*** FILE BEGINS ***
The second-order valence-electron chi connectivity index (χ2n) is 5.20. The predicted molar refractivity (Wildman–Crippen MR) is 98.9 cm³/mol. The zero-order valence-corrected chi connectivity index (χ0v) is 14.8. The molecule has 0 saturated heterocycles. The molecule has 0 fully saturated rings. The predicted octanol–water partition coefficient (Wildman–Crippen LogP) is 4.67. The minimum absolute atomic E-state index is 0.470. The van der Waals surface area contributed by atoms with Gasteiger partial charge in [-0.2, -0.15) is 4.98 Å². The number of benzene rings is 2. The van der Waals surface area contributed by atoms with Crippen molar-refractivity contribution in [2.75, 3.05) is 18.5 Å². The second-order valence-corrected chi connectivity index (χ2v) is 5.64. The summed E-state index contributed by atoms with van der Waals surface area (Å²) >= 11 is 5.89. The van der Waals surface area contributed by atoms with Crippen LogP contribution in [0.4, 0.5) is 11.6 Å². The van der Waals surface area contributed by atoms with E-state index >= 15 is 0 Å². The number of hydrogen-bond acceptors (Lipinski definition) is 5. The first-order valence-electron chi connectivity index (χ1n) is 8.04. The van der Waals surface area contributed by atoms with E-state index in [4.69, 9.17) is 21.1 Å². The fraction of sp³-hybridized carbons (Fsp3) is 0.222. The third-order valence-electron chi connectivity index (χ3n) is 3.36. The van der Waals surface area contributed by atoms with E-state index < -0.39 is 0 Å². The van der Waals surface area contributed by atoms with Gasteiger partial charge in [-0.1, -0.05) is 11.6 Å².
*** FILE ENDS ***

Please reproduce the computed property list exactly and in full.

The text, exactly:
The second-order valence-electron chi connectivity index (χ2n) is 5.20. The predicted molar refractivity (Wildman–Crippen MR) is 98.9 cm³/mol. The zero-order valence-corrected chi connectivity index (χ0v) is 14.8. The molecule has 0 saturated heterocycles. The molecule has 0 fully saturated rings. The predicted octanol–water partition coefficient (Wildman–Crippen LogP) is 4.67. The minimum absolute atomic E-state index is 0.470. The van der Waals surface area contributed by atoms with Gasteiger partial charge in [-0.2, -0.15) is 4.98 Å². The number of benzene rings is 2. The van der Waals surface area contributed by atoms with Crippen molar-refractivity contribution in [2.75, 3.05) is 18.5 Å². The second-order valence-corrected chi connectivity index (χ2v) is 5.64. The summed E-state index contributed by atoms with van der Waals surface area (Å²) >= 11 is 5.89. The van der Waals surface area contributed by atoms with Crippen LogP contribution in [0.4, 0.5) is 11.6 Å². The van der Waals surface area contributed by atoms with E-state index >= 15 is 0 Å². The number of hydrogen-bond acceptors (Lipinski definition) is 5. The first-order valence-electron chi connectivity index (χ1n) is 8.04. The van der Waals surface area contributed by atoms with E-state index in [4.69, 9.17) is 21.1 Å². The fraction of sp³-hybridized carbons (Fsp3) is 0.222. The third-order valence-electron chi connectivity index (χ3n) is 3.36. The van der Waals surface area contributed by atoms with E-state index < -0.39 is 0 Å². The van der Waals surface area contributed by atoms with Gasteiger partial charge in [-0.1, -0.05) is 11.6 Å².